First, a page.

The Importance of Teaching Your Children About Other Cultures
Thursday, May 5 is Cinco de Mayo. This holiday commemorates Mexico’s win in the 1862 Battle of Puebla. In America, Cinco de Mayo is often mistaken for “Day of the Dead”, another Mexican holiday that takes place in November and celebrates life & death. This common mistake is exactly why we must educate ourselves! The Kangaroo Forest breaks down the importance of teaching your children about other cultures:
The first five years of a child’s life are almost exclusively spent with family. For many children, they have not yet been exposed to people who are different from them. Once they attend school for the first time, they meet people of all races, ethnicities, socio-economic backgrounds, political/religious beliefs, etc. If they are not taught to value others for their differences, this change of scenery might be confusing.
Therefore, it is important to introduce your children to other cultures through film, food, literature, and more. With a newfound appreciation for other cultures, your children will walk through life eager to make connections with a variety of people — not just with those they share similarities.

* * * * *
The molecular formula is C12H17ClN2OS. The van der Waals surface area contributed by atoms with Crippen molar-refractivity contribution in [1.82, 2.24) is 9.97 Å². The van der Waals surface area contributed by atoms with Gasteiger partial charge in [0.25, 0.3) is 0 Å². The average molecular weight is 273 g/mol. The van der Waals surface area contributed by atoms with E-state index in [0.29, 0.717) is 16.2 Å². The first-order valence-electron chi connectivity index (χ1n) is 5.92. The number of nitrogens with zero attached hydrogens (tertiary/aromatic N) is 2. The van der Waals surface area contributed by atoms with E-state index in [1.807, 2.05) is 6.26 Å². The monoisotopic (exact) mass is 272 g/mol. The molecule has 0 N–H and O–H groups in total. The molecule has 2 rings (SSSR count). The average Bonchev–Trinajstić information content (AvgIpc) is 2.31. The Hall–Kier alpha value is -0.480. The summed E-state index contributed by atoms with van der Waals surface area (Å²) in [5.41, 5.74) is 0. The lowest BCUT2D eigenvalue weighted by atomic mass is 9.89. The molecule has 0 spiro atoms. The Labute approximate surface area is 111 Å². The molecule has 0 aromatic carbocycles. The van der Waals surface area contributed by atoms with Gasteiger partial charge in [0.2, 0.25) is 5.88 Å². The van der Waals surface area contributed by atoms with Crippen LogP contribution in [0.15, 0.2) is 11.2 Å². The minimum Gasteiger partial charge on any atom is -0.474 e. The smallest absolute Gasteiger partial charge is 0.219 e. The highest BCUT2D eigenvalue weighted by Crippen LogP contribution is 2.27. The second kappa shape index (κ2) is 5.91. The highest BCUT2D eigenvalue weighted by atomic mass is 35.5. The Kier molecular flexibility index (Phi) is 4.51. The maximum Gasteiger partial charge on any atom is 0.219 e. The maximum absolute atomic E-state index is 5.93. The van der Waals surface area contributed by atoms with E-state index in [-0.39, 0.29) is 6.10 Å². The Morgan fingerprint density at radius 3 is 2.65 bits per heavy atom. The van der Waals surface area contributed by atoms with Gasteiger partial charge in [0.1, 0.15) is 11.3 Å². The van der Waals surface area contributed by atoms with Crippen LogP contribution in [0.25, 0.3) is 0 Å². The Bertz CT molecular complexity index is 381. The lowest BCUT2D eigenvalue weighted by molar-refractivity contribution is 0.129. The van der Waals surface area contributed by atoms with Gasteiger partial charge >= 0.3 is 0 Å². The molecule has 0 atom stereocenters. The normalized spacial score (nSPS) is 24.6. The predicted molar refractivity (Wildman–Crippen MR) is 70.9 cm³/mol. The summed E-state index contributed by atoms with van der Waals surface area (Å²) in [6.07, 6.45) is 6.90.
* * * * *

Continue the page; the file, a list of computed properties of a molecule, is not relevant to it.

Ignorance is Not Bliss
As hard as it is sometimes to remain informed by watching or reading the news, it’s important to know what’s going on in other cultures or countries. Ignorance is not bliss. What affects one group of people may eventually affect us all. Even when an issue may not affect us directly, simply being informed, having empathy, and taking action can help to encourage change.
At home, watch the news with your children. Encourage open dialogue about important global issues. Raising well-informed children means raising children that are eager to make a difference in the world.
At The Kangaroo Forest, we love and appreciate diversity. We welcome students from all walks of life. Interested in learning more about our programs? Schedule a tour of our facilities today.